Cost of Cremation
The average cremation costs $1,800, but the price can range between $1,000 and $5,000, depending on location and the establishment selected. Most funeral homes do not have a crematory on site, so additional costs may be incurred for transportation.
Some funeral homes pressure a family to view (identify, or ID) their loved one’s body prior to cremation, using the justification that they want to be sure the correct body is being cremated. This is often a ploy to induce the family to upgrade to a more expensive container for their loved one; however, ID viewing is by no means necessary, obligatory, or mandated by law. The funeral home has strict procedures in place to ensure it correctly identifies the bodies it retrieves. (See chapter Funeral Home Sales Tactics.)
LowCost Cremation Services
Non-Profit Funeral Society Cremation and Funeral Home Network
Cremation urns and memorial resources
Urns for Ashes (United Kingdom)
Cremation urns and memorial resources
A Fine Farewell
Handmade burial and cremation shrouds
Purchasing a Casket
When purchasing a casket, a client may be taken around the display room in a seemingly disorganized manner, but nothing could be further from the truth. Entire seminars are devoted to leveraging psychological principles to arrange displays and conduct tours in a manner that will maximize sales.
Industry studies show that the average person shopping for a casket buys one of the first three models shown—generally the middle-priced of the three. Therefore, it is in the funeral provider’s best interest to show customers the higher-end models first.
To make a casket look less expensive, it can be placed next to a much pricier one. Sure, it’s less expensive—but only in comparison. Higher-end caskets will usually be organized to the right of the funeral home (85 percent of people are right-handed and will tend toward the right) with cheaper caskets to the left.
Many lower-priced models are not displayed at all. Be sure to ask for a price list, and request to see all the models listed. Don’t be surprised if the less expensive models are kept in a basement or a small dark room, or are not on display at all. (See chapter Your Rights at a Funeral Home.)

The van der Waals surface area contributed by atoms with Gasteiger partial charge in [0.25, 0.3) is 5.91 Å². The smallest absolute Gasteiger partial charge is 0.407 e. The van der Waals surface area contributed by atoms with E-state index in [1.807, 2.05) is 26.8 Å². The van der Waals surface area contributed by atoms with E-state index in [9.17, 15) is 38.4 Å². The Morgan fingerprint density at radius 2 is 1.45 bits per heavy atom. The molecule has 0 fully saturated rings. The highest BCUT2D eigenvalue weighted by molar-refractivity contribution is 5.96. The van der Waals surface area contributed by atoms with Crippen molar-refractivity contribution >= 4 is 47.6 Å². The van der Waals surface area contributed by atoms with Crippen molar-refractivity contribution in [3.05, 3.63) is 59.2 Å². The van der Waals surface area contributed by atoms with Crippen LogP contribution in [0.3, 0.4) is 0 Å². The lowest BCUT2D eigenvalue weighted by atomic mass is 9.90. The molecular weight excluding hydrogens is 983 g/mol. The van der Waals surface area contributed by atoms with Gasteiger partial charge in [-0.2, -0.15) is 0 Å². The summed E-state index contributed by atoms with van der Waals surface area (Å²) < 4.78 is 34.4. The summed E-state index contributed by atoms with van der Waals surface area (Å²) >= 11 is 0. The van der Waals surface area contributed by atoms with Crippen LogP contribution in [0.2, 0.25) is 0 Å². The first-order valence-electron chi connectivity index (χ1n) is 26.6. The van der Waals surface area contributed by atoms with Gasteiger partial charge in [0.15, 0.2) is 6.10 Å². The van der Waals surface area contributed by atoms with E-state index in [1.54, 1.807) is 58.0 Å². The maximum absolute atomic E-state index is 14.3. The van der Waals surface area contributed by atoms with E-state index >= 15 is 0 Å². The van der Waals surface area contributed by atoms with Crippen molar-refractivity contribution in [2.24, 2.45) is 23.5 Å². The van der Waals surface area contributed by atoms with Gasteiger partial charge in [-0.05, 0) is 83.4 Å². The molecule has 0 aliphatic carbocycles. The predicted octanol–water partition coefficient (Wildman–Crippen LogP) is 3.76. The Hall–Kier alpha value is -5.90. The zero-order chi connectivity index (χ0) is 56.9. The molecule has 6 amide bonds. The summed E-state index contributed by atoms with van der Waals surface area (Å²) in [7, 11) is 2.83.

Appoint an Advocate
If possible, appoint a trusted friend, relative, or clergy member as your advocate to help with funeral negotiations. According the Federal Trade Commission (FTC), a funeral is third largest expense most families will have in a lifetime, after a home and a car. As with any large purchase, determine your budget before venturing out to the marketplace.
If you do not have an advocate, funeral counselors at a not-for-profit consumer advocacy group are available for a fee. The cost is approximately $300.00.
Probate is the manner and method in which the estate of the deceased is processed through the legal system. The estate is defined as all belongings, assets, and debts. The function of probate is to settle debts owed and transfer remaining assets to beneficiaries.
All estates must go through probate regardless of the presence or absence of a will. The difference will be how the estate is dispersed. If there is a will, and it is deemed valid and binding, the estate will be distributed according to the deceased’s wishes. If there is not a will, or it is deemed invalid, the estate will be distributed according to the laws of the state.
Don't Judge Your Grief
One of the best ways you can help yourself is to not judge your grief. You are going to feel how you feel, and it will likely change from day to day. There is no need to cause yourself additional stress by admonishing yourself: Why do I feel just fine today? Shouldn’t I be unable to get out of bed? or I’m crushed, I can’t move, this isn’t normal. Something’s wrong with me. Everything that you go through, everything that you feel, is normal. Grief is hard enough without having judgment piled on top of it.
We all have behaviors that can keep us sane and happy. They are the rituals and activities that make you feel like you. Maybe it’s time spent on a mountain bike, in the garden, on a basketball court, in a museum, taking a weekend trip, attending an art or yoga class, bowling with friends, horseback riding, kayaking, building models, attending a film festival, going to a comedy club, being with friends and family, and so on.
Figure out what you need every day, every week, every month, and every year to keep you happy. Then be sure to do those things for yourself. This strategy can be used in the good times as well as the bad.
Getting Through Grief
My good friend Rebecca summed up the grief experience in one sentence: “Everything about it pretty much blows.” Somehow I found relief in that statement. Yes, it was going to be an awful time. A weight was lifted off of my shoulders. I didn’t have to look for the silver lining or the life lesson. I didn’t have to be strong or put on a brave face. I could just be devastated.
Try to care for yourself as you would care for a child. Be kind to yourself. Be gentle. Eat healthy meals and get some exercise. Take walks. Spend time with people who love you. Do things that make you feel good: get a massage, play golf with a friend, watch a movie, read, go to the beach, go swimming, hike to a scenic overlook, listen to music, plant flowers, volunteer, tutor, and so on.
Be patient with yourself. Grief can be a long and arduous process, but eventually, you will recover and heal.